FIG. 1 is a pictorial operational view of the device;

FIG. 2 is an elevational end view of the device in a partially open condition;

FIG. 3 is an elevational side view of the device;

FIG. 4 is a plan view of the device shown partially open as though looking from the top in FIG. 2; and

FIGS. 5 and 6 are operational views illustrating the basic operation of the device.


The arm exercising device of a preferred form of my invention is illustrated in the accompanying drawings as basically comprising a first rigid arm member indicated by the reference numeral 10 and a second rigid arm member 11. Arm members 10 and 11 are connected by a transversely spaced pair of coil springs 12. The springs 12 allow relative pivotal movement of the arm members 10 and 11 about a transverse pivot axis. They urge arm members 10 and 11 in relatively opposed angular directions about the pivot axis toward a closed or bent condition (FIG. 5).

The first rigid arm member 10 comprises a pair of transversely spaced side bars 13 which are connected by a first strap member 14 located adjacent the springs 12 and a longitudinally-spaced second strap member 15. The strap members 14 and 15 are U-shaped in configuration and extend oppositely outward from either side of the sidebars 13 to form a somewhat circular passage 18 as shown in FIG. 4, through which a user's arm may pass. The first and second straps 14 and 15 comprise a mounting means which serves to mount the first arm member 10 to the user's upper arm as shown in FIGS. 1, 5 and 6 by engaging the front and back of the upper arm respectively.

The straps 14 and 15 are partially encased within soft pliable pads 16 which prevent the straps from creating discomfort to the user by gouging into his upper arm. The first strap 14 is also pivotably mounted to the spaced sidebars 13 so that it may pivot with respect to bars 13 as shown in FIGS. 5 and 6 in response to movement of the user's arm.

The second rigid arm member 11 is comprised of two laterally spaced side members 20. The side members 20 are spaced apart a distance sufficient to receive a user's forearm therebetween and extend from the springs 12 longitudinally outward to a curved cross member 21 at their outer ends. An abutment means in the form of slidable fabric tube 23 is mounted to the arm member 11 for free longitudinal movement along the side members 20. The two sides of tube 23 are joined along their longitudinal center by a row of stitches 19. Tube 23 can be moved along members 20 for adjustment purposes or to provide arm clearance for insertion or removal of the user's forearm. It can be crowded across member 21 to provide free access between side members 20. The user may select a position of tube 23 wherein it will abut the back surfaces of his forearm or hand to assure comfort during exercising. The position of tube 23 also serves to adjust the amount of effort required to move the device to an extended position.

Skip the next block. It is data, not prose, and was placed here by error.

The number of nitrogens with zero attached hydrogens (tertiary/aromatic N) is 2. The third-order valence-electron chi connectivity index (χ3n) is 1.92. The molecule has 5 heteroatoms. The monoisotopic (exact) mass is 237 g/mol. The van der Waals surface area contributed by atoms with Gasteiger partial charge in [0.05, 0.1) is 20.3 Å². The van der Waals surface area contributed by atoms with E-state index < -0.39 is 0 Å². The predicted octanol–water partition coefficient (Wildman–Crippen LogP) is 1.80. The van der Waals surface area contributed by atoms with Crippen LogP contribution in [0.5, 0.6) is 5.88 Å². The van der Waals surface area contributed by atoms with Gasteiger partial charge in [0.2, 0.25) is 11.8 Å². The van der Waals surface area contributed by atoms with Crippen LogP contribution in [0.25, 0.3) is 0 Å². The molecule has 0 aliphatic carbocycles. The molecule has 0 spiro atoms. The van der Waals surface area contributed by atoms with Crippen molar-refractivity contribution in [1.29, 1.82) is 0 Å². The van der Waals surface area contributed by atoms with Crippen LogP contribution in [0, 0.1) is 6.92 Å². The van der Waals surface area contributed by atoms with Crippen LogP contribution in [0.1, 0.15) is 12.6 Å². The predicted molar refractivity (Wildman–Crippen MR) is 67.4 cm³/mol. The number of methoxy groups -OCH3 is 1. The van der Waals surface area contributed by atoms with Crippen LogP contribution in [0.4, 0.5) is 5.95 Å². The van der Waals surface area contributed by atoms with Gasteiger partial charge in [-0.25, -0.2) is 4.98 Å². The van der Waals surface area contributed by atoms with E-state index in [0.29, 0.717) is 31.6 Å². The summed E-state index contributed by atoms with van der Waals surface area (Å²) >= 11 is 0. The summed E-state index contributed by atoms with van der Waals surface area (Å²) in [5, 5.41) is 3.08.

A further advantage of the movable tube 23 may be seen in FIGS. 5 and 6. With the tube 23 moved to an outward position, the user is able to exercise his arm extensor muscles as well as the muscles within his forearm for controlling the extension of his hand with respect to his forearm.

Operation of the invention may best be seen with reference to FIGS. 1, 5 and 6. The user places the device on his arm by first extending his arm in the direction of the arrow 19 in FIG. 3 through the passage 18 formed by the first and second straps 14 and 15 of the first rigid arm member 10. He positions the first arm member 10 on his upper arm with the first strap 14 positioned closest his elbow on the side of the biceps muscle and the second strap 15 on the back side of his upper arm against the triceps muscle. The straps 14 and 15 then serve to hold the arm member 10 stationary with respect to the upper arm. The second arm member 11 must then be forcibly pivoted about the axis away from the first arm member 10 to allow access of the user's forearm to the tube 23. He then positions the tube 23 selectively along the side members 20 and rests his forearm or hand upon the tube 23. The exercise procedure is then accomplished by slowly extending and flexing the arm against the resistance of the springs 12.

It may be noted that the extensor muscles may be exercised both on extension and retraction of the arm because of the tendency of spring 12 to urge the rigid arm members 10 and 11 to bring the arm to a flexed condition.

The curved cross member 21 is angularly offset from the arm 11 to allow the user to grip the club, racquet, or other article used in the particular sport in which he is training. FIG. 1 illustrates an example of a tennis player utilizing the apparatus to exercise the muscles used particularly during a backswing movement. By holding the racquet in his usual grip, he can develop strength in the muscles needed for the backswing movement.

Similarly, the device is useful in practicing service of a tennis ball or a golf swing. Since it does not contact the racquet or club, it can actually be in place on the user's arm while practicing contact of a ball on a tennis court or practice tee.

It may be evident from the above description and attached drawings that various changes and modifications may be made therein without departing from the intended scope of this invention. Therefore, only the following claims are intended to define this invention.